The addition of free to play games in the app stores has certainly provided a revolution for developers, as this way they have the opportunity to offer the titles for free, while monetizing the apps with the help of in-app purchases.
Based on multiple reports, it seems that only around 1.5 or 2% actually make in-app purchases in order to improve their game experience, so most of the player base, even if it’s a large one, won’t generate any income. Alongside that, the monthly average of in-app purchases for those that do perform them is around 15$.
Not only that, but around 50% of those that do buy in-app services usually get them once, so they can’t be counted as recurring. There are however, multiple people that make 5 or even more purchases each month, even though they comprise only 13% of the paying base. Even so, if the player base is a very large one these figures can easily go up, so making a very appealing game certainly increases the chances of having a profitable game.
The freemium model offers, on average, an in-app purchase value of around $5 per each person that decides to buy. Interestingly enough, even if the purchases lower than 5$ are the majority, they actually contribute to only 27% of the overall revenue, because there are quite a lot of people that make higher purchases. Yes, only 0.7% of all paying gamers might shell out 50$ per month, but as we stated earlier, within a large player base these numbers can easily add up to a spectacular results. It’s also important to know not that many SKUs are actually falling in this range.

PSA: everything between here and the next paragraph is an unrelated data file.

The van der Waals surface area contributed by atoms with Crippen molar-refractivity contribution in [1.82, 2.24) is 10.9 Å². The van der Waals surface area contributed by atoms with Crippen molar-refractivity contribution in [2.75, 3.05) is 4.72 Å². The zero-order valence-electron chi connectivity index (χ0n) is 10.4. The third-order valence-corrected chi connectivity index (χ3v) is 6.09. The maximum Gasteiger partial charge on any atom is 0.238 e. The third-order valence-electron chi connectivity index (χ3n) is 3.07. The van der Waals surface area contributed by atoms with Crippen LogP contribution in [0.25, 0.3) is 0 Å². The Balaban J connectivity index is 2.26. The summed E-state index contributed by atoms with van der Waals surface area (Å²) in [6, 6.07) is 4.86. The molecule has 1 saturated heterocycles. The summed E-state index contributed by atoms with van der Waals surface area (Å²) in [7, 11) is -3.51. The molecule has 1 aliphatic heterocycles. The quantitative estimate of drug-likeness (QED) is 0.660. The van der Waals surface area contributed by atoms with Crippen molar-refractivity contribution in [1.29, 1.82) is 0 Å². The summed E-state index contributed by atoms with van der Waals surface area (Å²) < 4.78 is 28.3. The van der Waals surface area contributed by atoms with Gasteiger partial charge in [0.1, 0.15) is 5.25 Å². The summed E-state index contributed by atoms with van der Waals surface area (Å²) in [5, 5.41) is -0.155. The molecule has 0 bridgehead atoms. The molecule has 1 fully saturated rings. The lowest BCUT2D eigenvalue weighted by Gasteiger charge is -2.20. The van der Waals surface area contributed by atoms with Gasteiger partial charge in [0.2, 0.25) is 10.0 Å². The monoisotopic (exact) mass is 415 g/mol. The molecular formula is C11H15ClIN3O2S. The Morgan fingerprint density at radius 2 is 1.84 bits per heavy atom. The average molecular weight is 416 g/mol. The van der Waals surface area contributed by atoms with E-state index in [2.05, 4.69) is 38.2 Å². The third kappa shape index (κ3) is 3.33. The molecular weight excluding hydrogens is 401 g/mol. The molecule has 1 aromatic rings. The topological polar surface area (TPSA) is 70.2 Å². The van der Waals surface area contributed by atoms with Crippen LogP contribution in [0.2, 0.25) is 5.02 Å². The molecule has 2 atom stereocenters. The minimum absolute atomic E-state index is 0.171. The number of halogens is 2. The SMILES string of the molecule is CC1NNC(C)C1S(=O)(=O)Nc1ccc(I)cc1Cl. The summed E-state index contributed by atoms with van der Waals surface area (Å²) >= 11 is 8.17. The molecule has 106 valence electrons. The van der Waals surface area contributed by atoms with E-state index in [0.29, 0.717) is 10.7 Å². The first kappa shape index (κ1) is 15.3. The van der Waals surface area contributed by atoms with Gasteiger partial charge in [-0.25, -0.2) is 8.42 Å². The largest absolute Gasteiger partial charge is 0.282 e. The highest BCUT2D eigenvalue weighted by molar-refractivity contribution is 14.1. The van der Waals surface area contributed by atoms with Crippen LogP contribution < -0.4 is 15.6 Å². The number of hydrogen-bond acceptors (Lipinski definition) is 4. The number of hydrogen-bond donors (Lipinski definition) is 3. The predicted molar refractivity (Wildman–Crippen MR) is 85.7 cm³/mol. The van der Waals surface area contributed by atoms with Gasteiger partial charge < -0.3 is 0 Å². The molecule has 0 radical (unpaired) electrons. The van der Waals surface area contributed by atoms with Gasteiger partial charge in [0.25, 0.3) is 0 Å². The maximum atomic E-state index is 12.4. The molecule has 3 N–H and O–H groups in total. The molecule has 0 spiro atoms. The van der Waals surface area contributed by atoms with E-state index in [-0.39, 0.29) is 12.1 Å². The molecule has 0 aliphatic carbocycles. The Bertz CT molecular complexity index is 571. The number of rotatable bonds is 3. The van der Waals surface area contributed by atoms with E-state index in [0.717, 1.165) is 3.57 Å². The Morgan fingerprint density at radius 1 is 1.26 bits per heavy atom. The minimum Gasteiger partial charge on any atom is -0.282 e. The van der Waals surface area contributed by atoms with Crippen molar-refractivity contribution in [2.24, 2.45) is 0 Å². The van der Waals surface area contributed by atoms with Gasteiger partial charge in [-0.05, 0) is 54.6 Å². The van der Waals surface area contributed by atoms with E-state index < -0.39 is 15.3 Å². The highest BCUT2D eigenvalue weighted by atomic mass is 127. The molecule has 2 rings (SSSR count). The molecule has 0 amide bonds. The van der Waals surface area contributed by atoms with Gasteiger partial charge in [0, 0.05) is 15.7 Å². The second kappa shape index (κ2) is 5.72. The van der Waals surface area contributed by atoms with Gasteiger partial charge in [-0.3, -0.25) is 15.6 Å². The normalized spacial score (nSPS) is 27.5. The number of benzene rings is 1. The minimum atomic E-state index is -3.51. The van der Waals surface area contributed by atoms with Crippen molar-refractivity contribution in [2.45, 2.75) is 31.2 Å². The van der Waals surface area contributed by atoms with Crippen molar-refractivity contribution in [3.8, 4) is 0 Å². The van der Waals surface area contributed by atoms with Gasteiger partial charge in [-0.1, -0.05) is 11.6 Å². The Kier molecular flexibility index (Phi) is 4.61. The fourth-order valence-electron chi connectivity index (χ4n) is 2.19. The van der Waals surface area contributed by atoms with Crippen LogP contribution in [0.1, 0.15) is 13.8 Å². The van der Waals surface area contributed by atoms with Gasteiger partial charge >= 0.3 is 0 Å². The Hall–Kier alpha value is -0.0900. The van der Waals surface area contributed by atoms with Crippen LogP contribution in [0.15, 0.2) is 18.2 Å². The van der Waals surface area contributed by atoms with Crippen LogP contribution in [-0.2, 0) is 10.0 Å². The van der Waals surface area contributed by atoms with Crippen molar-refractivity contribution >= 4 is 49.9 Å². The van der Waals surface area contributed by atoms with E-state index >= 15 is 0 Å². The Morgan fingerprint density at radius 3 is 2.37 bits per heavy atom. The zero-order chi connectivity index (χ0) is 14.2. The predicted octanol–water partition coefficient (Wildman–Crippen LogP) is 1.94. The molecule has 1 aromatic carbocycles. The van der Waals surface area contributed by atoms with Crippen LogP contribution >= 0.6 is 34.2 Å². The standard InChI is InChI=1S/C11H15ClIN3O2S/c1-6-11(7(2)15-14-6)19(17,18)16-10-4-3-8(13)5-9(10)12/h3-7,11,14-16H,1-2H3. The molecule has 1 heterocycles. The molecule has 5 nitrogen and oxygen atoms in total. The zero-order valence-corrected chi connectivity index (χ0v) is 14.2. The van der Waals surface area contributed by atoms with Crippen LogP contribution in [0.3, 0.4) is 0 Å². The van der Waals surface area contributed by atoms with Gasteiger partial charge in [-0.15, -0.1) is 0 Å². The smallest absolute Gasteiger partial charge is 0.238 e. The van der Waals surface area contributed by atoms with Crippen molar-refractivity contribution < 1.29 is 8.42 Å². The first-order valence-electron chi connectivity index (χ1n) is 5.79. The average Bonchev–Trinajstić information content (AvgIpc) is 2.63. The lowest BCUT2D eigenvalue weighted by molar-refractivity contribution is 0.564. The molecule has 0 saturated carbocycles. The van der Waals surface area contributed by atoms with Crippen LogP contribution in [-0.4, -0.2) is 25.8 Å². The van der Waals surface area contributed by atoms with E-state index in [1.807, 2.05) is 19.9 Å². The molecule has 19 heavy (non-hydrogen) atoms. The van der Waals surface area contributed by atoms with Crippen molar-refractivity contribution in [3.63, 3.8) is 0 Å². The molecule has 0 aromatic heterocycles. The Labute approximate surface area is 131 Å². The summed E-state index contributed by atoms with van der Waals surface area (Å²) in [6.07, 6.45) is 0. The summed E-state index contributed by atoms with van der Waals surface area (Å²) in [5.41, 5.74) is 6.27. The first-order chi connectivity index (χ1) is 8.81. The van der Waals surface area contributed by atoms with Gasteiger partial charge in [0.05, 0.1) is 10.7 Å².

Reports also show that half of the revenue comes from only 10% of people that pay for the in-app purchases, so 0.15% of the whole player base brings half of the revenue, which is indeed a very interesting and of course, somewhat troubling thing to find out. Not only that, but it seems that actually 13% of the whole revenue comes from 1% of the whole payers, which is indeed a very interesting thing to find out.
The most important thing is to identify the customers that pay and cater to their needs, as well as provide some incentives that will make the non-paying base to start making in-app purchases. This means that you need to modify your strategies accordingly in order to cater to the most important player bases.
Lastly, an interesting piece of information is that the average time to the first purchase is around a day, so new players spend a little time getting to know the app before they buy any in-app offer. Once they do start making that first purchase, the second one usually follows a few hours after.
In the end, monetizing the freemium applications can be quite hard, as only a small fraction of the whole population actually pays for the games. Despite that, getting a good glimpse at the data presented in this article will help you focus your strategies on the paying population accordingly.